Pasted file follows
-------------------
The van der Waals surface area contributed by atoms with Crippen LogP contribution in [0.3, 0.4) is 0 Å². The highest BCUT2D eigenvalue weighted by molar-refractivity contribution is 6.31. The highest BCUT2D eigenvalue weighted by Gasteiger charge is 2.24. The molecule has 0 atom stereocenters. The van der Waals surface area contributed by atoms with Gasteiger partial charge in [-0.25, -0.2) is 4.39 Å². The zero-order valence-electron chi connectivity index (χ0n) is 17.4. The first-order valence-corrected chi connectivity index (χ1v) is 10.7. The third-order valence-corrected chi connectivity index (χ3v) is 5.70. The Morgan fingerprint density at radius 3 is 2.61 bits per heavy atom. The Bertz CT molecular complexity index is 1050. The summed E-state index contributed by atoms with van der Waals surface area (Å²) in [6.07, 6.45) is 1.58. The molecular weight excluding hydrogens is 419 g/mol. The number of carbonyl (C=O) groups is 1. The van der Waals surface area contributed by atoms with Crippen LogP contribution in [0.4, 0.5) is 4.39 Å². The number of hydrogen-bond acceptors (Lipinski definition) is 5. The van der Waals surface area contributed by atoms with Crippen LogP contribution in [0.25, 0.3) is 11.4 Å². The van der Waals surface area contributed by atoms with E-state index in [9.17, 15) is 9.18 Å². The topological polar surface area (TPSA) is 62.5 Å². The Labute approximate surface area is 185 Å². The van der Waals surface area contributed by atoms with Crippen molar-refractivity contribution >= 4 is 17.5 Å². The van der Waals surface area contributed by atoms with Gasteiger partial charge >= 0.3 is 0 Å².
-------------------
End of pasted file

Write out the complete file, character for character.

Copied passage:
The van der Waals surface area contributed by atoms with Crippen LogP contribution in [0.3, 0.4) is 0 Å². The highest BCUT2D eigenvalue weighted by molar-refractivity contribution is 6.31. The highest BCUT2D eigenvalue weighted by Gasteiger charge is 2.24. The molecule has 0 atom stereocenters. The van der Waals surface area contributed by atoms with Gasteiger partial charge in [-0.25, -0.2) is 4.39 Å². The zero-order valence-electron chi connectivity index (χ0n) is 17.4. The first-order valence-corrected chi connectivity index (χ1v) is 10.7. The third-order valence-corrected chi connectivity index (χ3v) is 5.70. The Morgan fingerprint density at radius 3 is 2.61 bits per heavy atom. The Bertz CT molecular complexity index is 1050. The summed E-state index contributed by atoms with van der Waals surface area (Å²) in [6.07, 6.45) is 1.58. The molecular weight excluding hydrogens is 419 g/mol. The number of carbonyl (C=O) groups is 1. The van der Waals surface area contributed by atoms with Crippen LogP contribution in [0.4, 0.5) is 4.39 Å². The number of hydrogen-bond acceptors (Lipinski definition) is 5. The van der Waals surface area contributed by atoms with Crippen LogP contribution in [0.25, 0.3) is 11.4 Å². The van der Waals surface area contributed by atoms with E-state index in [9.17, 15) is 9.18 Å². The topological polar surface area (TPSA) is 62.5 Å². The Labute approximate surface area is 185 Å². The van der Waals surface area contributed by atoms with Crippen molar-refractivity contribution >= 4 is 17.5 Å². The van der Waals surface area contributed by atoms with Gasteiger partial charge >= 0.3 is 0 Å².